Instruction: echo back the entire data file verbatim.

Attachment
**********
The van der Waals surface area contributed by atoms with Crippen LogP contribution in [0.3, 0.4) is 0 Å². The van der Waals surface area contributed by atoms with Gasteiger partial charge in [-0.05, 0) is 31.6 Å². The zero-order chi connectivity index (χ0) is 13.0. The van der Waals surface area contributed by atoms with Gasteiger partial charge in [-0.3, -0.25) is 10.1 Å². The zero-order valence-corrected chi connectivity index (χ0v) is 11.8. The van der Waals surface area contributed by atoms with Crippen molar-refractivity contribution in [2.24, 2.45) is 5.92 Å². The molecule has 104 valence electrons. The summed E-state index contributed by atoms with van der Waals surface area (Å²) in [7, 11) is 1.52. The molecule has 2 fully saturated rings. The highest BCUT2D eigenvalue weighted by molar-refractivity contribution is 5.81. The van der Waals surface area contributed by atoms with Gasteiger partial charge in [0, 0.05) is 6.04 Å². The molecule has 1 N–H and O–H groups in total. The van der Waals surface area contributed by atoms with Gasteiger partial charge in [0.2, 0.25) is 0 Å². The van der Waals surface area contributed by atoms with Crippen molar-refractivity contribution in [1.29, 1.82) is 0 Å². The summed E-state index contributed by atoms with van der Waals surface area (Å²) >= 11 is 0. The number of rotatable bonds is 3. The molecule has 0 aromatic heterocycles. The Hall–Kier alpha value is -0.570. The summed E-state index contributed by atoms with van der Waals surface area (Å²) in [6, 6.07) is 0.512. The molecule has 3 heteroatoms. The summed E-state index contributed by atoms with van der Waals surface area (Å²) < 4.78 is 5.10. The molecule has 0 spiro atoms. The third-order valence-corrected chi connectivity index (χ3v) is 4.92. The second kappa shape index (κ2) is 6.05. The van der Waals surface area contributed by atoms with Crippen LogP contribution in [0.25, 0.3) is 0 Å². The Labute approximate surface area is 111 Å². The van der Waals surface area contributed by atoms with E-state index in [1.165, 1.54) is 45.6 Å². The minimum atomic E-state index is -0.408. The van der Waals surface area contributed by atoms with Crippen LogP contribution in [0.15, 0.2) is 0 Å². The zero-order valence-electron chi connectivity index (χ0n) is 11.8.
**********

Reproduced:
The van der Waals surface area contributed by atoms with Crippen LogP contribution in [0.3, 0.4) is 0 Å². The van der Waals surface area contributed by atoms with Gasteiger partial charge in [-0.05, 0) is 31.6 Å². The zero-order chi connectivity index (χ0) is 13.0. The van der Waals surface area contributed by atoms with Gasteiger partial charge in [-0.3, -0.25) is 10.1 Å². The zero-order valence-corrected chi connectivity index (χ0v) is 11.8. The van der Waals surface area contributed by atoms with Crippen molar-refractivity contribution in [2.24, 2.45) is 5.92 Å². The molecule has 104 valence electrons. The summed E-state index contributed by atoms with van der Waals surface area (Å²) in [7, 11) is 1.52. The molecule has 2 fully saturated rings. The highest BCUT2D eigenvalue weighted by molar-refractivity contribution is 5.81. The van der Waals surface area contributed by atoms with Gasteiger partial charge in [0, 0.05) is 6.04 Å². The molecule has 1 N–H and O–H groups in total. The van der Waals surface area contributed by atoms with Gasteiger partial charge in [0.2, 0.25) is 0 Å². The van der Waals surface area contributed by atoms with Crippen molar-refractivity contribution in [1.29, 1.82) is 0 Å². The summed E-state index contributed by atoms with van der Waals surface area (Å²) >= 11 is 0. The number of rotatable bonds is 3. The molecule has 0 aromatic heterocycles. The Hall–Kier alpha value is -0.570. The summed E-state index contributed by atoms with van der Waals surface area (Å²) in [6, 6.07) is 0.512. The molecule has 3 heteroatoms. The summed E-state index contributed by atoms with van der Waals surface area (Å²) < 4.78 is 5.10. The molecule has 0 spiro atoms. The third-order valence-corrected chi connectivity index (χ3v) is 4.92. The second kappa shape index (κ2) is 6.05. The van der Waals surface area contributed by atoms with Crippen LogP contribution in [0.25, 0.3) is 0 Å². The Labute approximate surface area is 111 Å². The van der Waals surface area contributed by atoms with E-state index in [1.165, 1.54) is 45.6 Å². The minimum atomic E-state index is -0.408. The van der Waals surface area contributed by atoms with Crippen LogP contribution in [0.15, 0.2) is 0 Å². The zero-order valence-electron chi connectivity index (χ0n) is 11.8.